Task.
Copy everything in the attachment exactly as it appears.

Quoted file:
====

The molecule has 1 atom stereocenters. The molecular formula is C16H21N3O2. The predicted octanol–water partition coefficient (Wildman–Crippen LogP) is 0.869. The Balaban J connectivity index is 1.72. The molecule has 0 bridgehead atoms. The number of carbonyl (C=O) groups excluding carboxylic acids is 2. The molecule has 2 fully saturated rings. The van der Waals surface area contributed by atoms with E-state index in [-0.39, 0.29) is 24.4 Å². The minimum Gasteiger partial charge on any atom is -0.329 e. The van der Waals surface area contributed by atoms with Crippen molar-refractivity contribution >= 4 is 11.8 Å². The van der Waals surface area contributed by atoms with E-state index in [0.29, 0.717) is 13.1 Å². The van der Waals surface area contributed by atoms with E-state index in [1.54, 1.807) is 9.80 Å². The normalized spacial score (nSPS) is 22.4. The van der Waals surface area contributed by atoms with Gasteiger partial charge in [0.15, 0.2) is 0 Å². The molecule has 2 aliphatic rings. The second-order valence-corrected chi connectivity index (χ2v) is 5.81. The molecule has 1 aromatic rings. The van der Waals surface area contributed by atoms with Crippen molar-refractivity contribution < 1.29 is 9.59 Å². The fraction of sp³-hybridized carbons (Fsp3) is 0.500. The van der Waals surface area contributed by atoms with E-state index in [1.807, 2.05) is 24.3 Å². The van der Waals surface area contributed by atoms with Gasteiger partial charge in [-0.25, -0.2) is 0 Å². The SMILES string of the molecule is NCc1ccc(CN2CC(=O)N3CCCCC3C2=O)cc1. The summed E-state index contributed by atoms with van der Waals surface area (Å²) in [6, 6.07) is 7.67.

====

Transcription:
The molecule has 1 atom stereocenters. The molecular formula is C16H21N3O2. The predicted octanol–water partition coefficient (Wildman–Crippen LogP) is 0.869. The Balaban J connectivity index is 1.72. The molecule has 0 bridgehead atoms. The number of carbonyl (C=O) groups excluding carboxylic acids is 2. The molecule has 2 fully saturated rings. The van der Waals surface area contributed by atoms with E-state index in [-0.39, 0.29) is 24.4 Å². The minimum Gasteiger partial charge on any atom is -0.329 e. The van der Waals surface area contributed by atoms with Crippen molar-refractivity contribution >= 4 is 11.8 Å². The van der Waals surface area contributed by atoms with E-state index in [0.29, 0.717) is 13.1 Å². The van der Waals surface area contributed by atoms with E-state index in [1.54, 1.807) is 9.80 Å². The normalized spacial score (nSPS) is 22.4. The van der Waals surface area contributed by atoms with Gasteiger partial charge in [0.15, 0.2) is 0 Å². The molecule has 2 aliphatic rings. The second-order valence-corrected chi connectivity index (χ2v) is 5.81. The molecule has 1 aromatic rings. The van der Waals surface area contributed by atoms with Crippen molar-refractivity contribution < 1.29 is 9.59 Å². The fraction of sp³-hybridized carbons (Fsp3) is 0.500. The van der Waals surface area contributed by atoms with E-state index in [1.807, 2.05) is 24.3 Å². The van der Waals surface area contributed by atoms with Gasteiger partial charge in [-0.25, -0.2) is 0 Å². The SMILES string of the molecule is NCc1ccc(CN2CC(=O)N3CCCCC3C2=O)cc1. The summed E-state index contributed by atoms with van der Waals surface area (Å²) in [6, 6.07) is 7.67.